Eataly settles class action alleging FLSA violations.
Eataly, a New York-based Italian market chain, has settled a class-action lawsuit with employees, agreeing to pay $1,887,500 to resolve allegations of Fair Labor Standards Act violations at its Flatiron and Financial District locations. The lawsuit was originally filed on November 29, 2017, against defendants Eataly America, Inc., Eataly USA LLC, Eataly NY LLC, Eataly NY FIDI LLC, Eataly USA CEO Nicola Farinetti, and Eataly USA CFO Adam Saper. Any employees who worked at the two stores between November 29, 2011 and November 4, 2020 are eligible to receive payment.
In the suit, the plaintiffs alleged, “Eataly violated New York labor law and the Fair Labor Standards Act by failing to pay wages for all hours worked due to a policy of time shaving, failing to provide proper wage and hour notice and “failing to provide proper wage statements.” The plaintiffs also claimed supervisors “routinely instructed them to perform unpaid off-the-clock work.”
In 2018 the Italian market suit was certified as a class-action, and District Judge Katherine B. Forrest wrote the “plaintiffs have sufficiently demonstrated that specific supervisors and/or managers at Eataly violated the relevant statutes by engaging in ‘time shaving’ and other illegal practices.”
Former employees had disclosed Eataly switched to an “admin fee” system for expensive buyouts of restaurant event spaces which led to its servers receiving less than they had been for large events and parties.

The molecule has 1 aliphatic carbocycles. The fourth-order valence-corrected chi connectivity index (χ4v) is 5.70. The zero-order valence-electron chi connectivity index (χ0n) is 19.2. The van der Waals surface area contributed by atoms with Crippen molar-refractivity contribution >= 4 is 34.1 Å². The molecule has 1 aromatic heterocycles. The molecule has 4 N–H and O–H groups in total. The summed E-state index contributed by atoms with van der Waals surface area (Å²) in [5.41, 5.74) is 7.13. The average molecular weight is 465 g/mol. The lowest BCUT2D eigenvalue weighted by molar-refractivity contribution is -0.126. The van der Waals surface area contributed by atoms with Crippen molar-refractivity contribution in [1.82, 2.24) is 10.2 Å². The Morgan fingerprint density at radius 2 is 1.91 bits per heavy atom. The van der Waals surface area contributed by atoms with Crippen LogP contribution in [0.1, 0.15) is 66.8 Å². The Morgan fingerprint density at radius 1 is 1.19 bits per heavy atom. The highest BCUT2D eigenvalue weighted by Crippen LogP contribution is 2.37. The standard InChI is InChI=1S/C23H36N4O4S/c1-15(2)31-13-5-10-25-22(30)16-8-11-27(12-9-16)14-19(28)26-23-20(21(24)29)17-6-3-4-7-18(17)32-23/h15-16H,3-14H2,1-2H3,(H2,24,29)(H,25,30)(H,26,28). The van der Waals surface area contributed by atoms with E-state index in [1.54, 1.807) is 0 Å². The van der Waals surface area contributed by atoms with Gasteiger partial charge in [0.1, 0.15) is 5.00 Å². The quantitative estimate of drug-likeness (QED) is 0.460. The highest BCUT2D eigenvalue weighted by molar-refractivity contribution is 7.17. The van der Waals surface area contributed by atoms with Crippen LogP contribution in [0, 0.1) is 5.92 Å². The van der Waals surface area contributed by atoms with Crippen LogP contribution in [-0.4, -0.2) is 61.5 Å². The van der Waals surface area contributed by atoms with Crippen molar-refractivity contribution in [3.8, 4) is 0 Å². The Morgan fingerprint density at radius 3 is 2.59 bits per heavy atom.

“They’re making money on top of money, then they’re saving on labor, and it’s not just you come in and it’s an easy party,” one plaintiff said. Another added, “They would especially make the back waiters and those folks do a lot more of that – which, again, is not part of their jobs – to empty out an entire restaurant of furniture, bring it up on the roof in rain and snow, and then have to bring it back in.”
Earlier in 2020, Eataly also rolled out a Paycheck Protection Program loan to rehire staff at lower wages. An email sent by North America executive vice president Raffaele Piarulli indicated employees could opt into the program or “permanently resign from your position instead.” Many felt they were left with no choice but to accept a lower rate, especially during the pandemic.
Employees of the Italian market chain also reported incidents in which they were written up for circumstances beyond their control. One plaintiff reported suffering from chronic back pain. When this flared up during a New Year’s Eve shift and he was unable to continue working, he was written up. He provided a doctor’s note, as instructed, but was given a final warning that he would be terminated if the condition continued to interfere with his position.
A spokesperson for the company, Lisa Serbaniewicz, said the defendants “deny all material allegations” and “deny any wrongdoing of any kind whatsoever, and without admitting any liability.” She adds, “While we maintain that all employees were paid for all hours worked, we decided to prioritize a resolution and have consequently settled this matter.”
Of the back pain incident, she added, “Per the disciplinary action form, the individual failed to get shift coverage on a day management alerted the staff that call-outs wouldn’t be accepted.”
With this management style in place, it’s unsettling to consider how a positive coronavirus test might be handled.